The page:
"The pitch was made at an April 16 meeting in Kabul by Pakistani Prime Minister Yousuf Raza Gilani, who bluntly told Afghan President Hamid Karzai that the Americans had failed them both," the Wall Street Journal reported quoting senior Afghan officials familiar with the meeting.
"Karzai should forget about allowing a long-term US military presence in his country," Gilani said, according to the Afghan officials.
The Journal reported that Pakistan's bid to cut the US out of Afghanistan's future is the clearest sign to date that, as the nearly 10-year war's endgame begins, tensions between Washington and Islamabad threaten to scuttle America's prospects of ending the conflict on its own terms.
The report was immediately denied by Pakistani Ambassador to the US Husain Haqqani.
"Reports claiming Gilani-Karzai discussion about Pakistan advising alignment away from US are inaccurate," Haqqani said in his tweet message.
The news report comes within days of publication of secret US cable, released by WikiLeaks, in which top US officials have been quoted as saying that Pakistan's spy agency ISI is a terrorist organization.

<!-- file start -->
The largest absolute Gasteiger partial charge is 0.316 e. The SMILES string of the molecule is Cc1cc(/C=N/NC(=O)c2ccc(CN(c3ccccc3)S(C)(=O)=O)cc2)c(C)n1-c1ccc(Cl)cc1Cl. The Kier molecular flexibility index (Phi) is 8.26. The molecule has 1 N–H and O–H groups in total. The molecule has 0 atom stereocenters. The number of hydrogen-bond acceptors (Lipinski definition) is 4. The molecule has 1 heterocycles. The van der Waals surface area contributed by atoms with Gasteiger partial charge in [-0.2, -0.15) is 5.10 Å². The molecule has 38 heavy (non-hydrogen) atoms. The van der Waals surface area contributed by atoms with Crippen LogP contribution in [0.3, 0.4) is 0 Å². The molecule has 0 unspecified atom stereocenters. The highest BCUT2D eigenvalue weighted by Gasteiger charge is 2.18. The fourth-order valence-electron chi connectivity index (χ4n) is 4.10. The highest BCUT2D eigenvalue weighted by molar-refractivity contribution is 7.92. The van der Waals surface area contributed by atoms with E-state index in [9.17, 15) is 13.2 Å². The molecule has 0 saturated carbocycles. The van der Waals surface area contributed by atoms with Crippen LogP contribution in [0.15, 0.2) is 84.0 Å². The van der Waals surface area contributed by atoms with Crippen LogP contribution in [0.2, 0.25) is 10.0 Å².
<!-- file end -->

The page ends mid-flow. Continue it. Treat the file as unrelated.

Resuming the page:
"Afghans in the pro-US camp who shared details of the meeting with The Wall Street Journal said they did so to prompt the US to move faster toward securing the strategic partnership agreement, which is intended to spell out the relationship between the two countries after 2014," the daily said.
"The longer they wait the more time Pakistan has to secure its interests," one of the Afghan officials was quoted as saying.
"Pakistan would not make such demands. But even if they did, the Afghan government would never accept it," Karzai's spokesman Waheed Omar told WSJ.
However, US officials are not taking such development very seriously, the daily reported.
"The US officials sought to play down the significance of the Pakistani proposal. Such overtures were to be expected at the start of any negotiations, they said; the idea of China taking a leading role in Afghanistan was fanciful at best, they noted," it said.
"Yet in a reflection of US concerns about Pakistan's overtures, Commander of the US-led coalition Gen. David Petraeus has met Karzai three times since April 16, in part to reassure the Afghan leader that he has America's support, and to nudge forward progress on the partnership deal," the Journal quoted Afghan and US officials as saying.
Gilani led a delegation of Generals and intelligence chief to Kabul in mid April.